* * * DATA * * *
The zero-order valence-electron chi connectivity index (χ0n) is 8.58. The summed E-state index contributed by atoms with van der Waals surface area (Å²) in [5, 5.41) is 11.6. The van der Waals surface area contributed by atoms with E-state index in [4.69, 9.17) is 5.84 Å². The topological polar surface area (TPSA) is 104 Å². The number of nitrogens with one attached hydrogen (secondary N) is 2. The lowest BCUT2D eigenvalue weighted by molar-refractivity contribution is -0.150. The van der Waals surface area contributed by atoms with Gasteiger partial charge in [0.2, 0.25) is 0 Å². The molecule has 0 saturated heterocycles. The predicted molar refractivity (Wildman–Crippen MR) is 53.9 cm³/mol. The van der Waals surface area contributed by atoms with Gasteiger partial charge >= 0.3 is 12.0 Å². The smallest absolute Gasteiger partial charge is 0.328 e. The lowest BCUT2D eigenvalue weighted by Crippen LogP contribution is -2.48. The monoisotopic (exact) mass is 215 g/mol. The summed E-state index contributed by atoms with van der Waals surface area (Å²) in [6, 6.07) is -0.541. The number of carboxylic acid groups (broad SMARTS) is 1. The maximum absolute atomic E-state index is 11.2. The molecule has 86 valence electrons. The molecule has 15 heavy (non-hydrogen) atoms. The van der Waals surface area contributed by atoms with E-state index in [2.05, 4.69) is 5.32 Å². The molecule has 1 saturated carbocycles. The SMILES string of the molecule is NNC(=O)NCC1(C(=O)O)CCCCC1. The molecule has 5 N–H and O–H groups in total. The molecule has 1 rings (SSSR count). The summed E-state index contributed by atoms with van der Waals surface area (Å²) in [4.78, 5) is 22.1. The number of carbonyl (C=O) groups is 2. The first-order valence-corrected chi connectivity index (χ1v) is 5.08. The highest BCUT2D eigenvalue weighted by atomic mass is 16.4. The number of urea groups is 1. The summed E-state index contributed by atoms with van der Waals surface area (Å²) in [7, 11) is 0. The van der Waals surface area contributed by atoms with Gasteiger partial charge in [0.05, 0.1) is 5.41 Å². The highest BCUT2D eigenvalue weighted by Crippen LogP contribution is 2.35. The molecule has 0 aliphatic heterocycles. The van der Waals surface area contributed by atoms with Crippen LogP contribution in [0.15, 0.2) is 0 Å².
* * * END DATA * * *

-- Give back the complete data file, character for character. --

The zero-order valence-electron chi connectivity index (χ0n) is 8.58. The summed E-state index contributed by atoms with van der Waals surface area (Å²) in [5, 5.41) is 11.6. The van der Waals surface area contributed by atoms with E-state index in [4.69, 9.17) is 5.84 Å². The topological polar surface area (TPSA) is 104 Å². The number of nitrogens with one attached hydrogen (secondary N) is 2. The lowest BCUT2D eigenvalue weighted by molar-refractivity contribution is -0.150. The van der Waals surface area contributed by atoms with Gasteiger partial charge in [0.2, 0.25) is 0 Å². The molecule has 0 saturated heterocycles. The predicted molar refractivity (Wildman–Crippen MR) is 53.9 cm³/mol. The van der Waals surface area contributed by atoms with Gasteiger partial charge >= 0.3 is 12.0 Å². The smallest absolute Gasteiger partial charge is 0.328 e. The lowest BCUT2D eigenvalue weighted by Crippen LogP contribution is -2.48. The monoisotopic (exact) mass is 215 g/mol. The summed E-state index contributed by atoms with van der Waals surface area (Å²) in [6, 6.07) is -0.541. The number of carboxylic acid groups (broad SMARTS) is 1. The maximum absolute atomic E-state index is 11.2. The molecule has 86 valence electrons. The molecule has 15 heavy (non-hydrogen) atoms. The van der Waals surface area contributed by atoms with E-state index in [2.05, 4.69) is 5.32 Å². The molecule has 1 saturated carbocycles. The SMILES string of the molecule is NNC(=O)NCC1(C(=O)O)CCCCC1. The molecule has 5 N–H and O–H groups in total. The molecule has 1 rings (SSSR count). The summed E-state index contributed by atoms with van der Waals surface area (Å²) in [4.78, 5) is 22.1. The number of carbonyl (C=O) groups is 2. The first-order valence-corrected chi connectivity index (χ1v) is 5.08. The highest BCUT2D eigenvalue weighted by atomic mass is 16.4. The number of urea groups is 1. The summed E-state index contributed by atoms with van der Waals surface area (Å²) in [7, 11) is 0. The van der Waals surface area contributed by atoms with Gasteiger partial charge in [0.05, 0.1) is 5.41 Å². The highest BCUT2D eigenvalue weighted by Crippen LogP contribution is 2.35. The molecule has 0 aliphatic heterocycles. The van der Waals surface area contributed by atoms with Crippen LogP contribution in [0.15, 0.2) is 0 Å².